After their meeting with Dr. Sadick and the OSI, the Gess Plaintiffs consulted Steven Schmitt (hereafter "Schmitt"), an attorney who practices law in Tallassee, Alabama, about the possibility of bringing an action against the United States for the injuries Melanie sustained. Id. at 44, 66. The Gess Plaintiffs also articulated concerns about the possible long-term effects of the injection(s). Lt. Col. Gess signed a contingency contract with Schmitt. However, Schmitt later decided not to take the case and stated that the medical records showed no permanent injury. Id. at 67-68. Lt. Col. Gess asserts that as a result of Schmitt's representation, he and his wife decided not to pursue a lawsuit; however, Lt. Col. Gess admits that he was aware that any claim against the United States was subject to a limitations period. Id. Additionally, the Gess Plaintiffs contend that United States doctors assured them that although Melanie had been injected with lidocaine, she would not suffer any adverse health consequences and that the Air Force *1431 would take care of the medical expenses. Gess' Br. in Opp. to Mot. to Dis. at 5-6; Ms. Gess' Dep. at 9.

The Gess Plaintiffs also claim that they saw the newspaper article regarding the malfeasance which had occurred at the AURH, but that because of the reassurances received from the OSI and Commander of the AURH that Melanie would suffer no permanent harm, they disregarded the article. Gess' Br. in Opp. to Mot. to Dis.; Ms. Gess' Dep. at 10, 18. Ms. Gess revisited the OSI and was told that Melanie was progressing favorably, despite occasional vomiting. Gess' Br. in Opp. to Mot. to Dis. at 6; Ms. Gess' Dep. at 6.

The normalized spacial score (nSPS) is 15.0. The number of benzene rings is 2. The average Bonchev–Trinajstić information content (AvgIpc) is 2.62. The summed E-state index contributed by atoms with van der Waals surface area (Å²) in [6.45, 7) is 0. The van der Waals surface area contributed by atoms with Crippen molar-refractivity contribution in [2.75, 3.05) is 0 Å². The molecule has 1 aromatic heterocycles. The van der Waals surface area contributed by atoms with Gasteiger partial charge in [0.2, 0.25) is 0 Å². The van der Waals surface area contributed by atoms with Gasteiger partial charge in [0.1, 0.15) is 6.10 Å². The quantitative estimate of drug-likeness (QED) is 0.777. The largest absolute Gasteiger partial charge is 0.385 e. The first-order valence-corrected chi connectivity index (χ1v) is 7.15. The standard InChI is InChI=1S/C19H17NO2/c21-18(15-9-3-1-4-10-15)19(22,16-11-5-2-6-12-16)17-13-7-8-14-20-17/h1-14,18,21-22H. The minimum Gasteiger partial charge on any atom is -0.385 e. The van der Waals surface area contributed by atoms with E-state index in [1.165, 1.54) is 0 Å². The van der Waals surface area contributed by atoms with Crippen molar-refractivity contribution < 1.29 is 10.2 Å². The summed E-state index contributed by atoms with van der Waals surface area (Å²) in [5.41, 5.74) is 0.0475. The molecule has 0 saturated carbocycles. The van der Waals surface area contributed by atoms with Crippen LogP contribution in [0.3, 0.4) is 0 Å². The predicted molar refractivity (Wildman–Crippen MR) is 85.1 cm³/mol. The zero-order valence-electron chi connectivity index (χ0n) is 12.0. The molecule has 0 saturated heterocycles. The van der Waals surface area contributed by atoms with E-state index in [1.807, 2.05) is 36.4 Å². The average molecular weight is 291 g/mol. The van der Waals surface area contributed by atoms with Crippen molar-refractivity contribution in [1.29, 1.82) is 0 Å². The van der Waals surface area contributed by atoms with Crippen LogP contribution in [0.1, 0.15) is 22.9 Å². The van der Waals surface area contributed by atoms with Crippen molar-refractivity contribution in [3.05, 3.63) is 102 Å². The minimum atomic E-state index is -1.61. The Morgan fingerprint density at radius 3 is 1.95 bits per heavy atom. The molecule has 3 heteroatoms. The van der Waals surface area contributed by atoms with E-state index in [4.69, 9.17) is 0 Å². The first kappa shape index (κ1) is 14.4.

Subsequently, civilian physicians treated Melanie when she experienced further complications. Dr. Molly Walker (hereafter "Dr. Walker") examined Melanie when her vagina closed and treated Melanie for vomiting. Ms. Gess testifies that she informed Dr. Walker that Melanie had been injected with lidocaine but that Dr. Walker expressed no causal nexus between Melanie's symptoms and the lidocaine injections. Ms. Gess' Dep. at 20, 21. Dr. Wyndell Galyard (hereafter "Dr. Galyard") examined Melanie for stomach problems but opined that nothing was wrong with her. Dr. Galyard did not refer Melanie to other physicians. Id. at 26. Ms. Gess asserts that through the four examinations that Melanie underwent at Monsky Clinic, not one physician stated that lidocaine possibly precipitated Melanie's complications.[3] In fact, all the physicians at the Monsky Clinic indicated that Melanie was medically fine. Id. at 30, 39-41. Similar to the testimony given by her husband (Lt. Col. Gess), Ms. Gess states that after informing Schmitt of the United States' reports and preliminary findings, he decided not to take the case "because he could not show enough." Id. at 33.

On July 17, 1992, the Gess Plaintiffs filed a FTCA claim pursuant to 28 U.S.C. § 2401(b).[4] Obtaining no relief from the United States as to the administrative claim, the Gess Plaintiffs instituted this action on July 22, 1993, alleging that the United States acted negligently in failing to supervise its agents or implement a program, which would prevent injury to those entrusted to the care of the AURH. The Gess Plaintiffs further aver that the Air Force failed to maintain and administer a quality assurance program in a medically acceptable manner.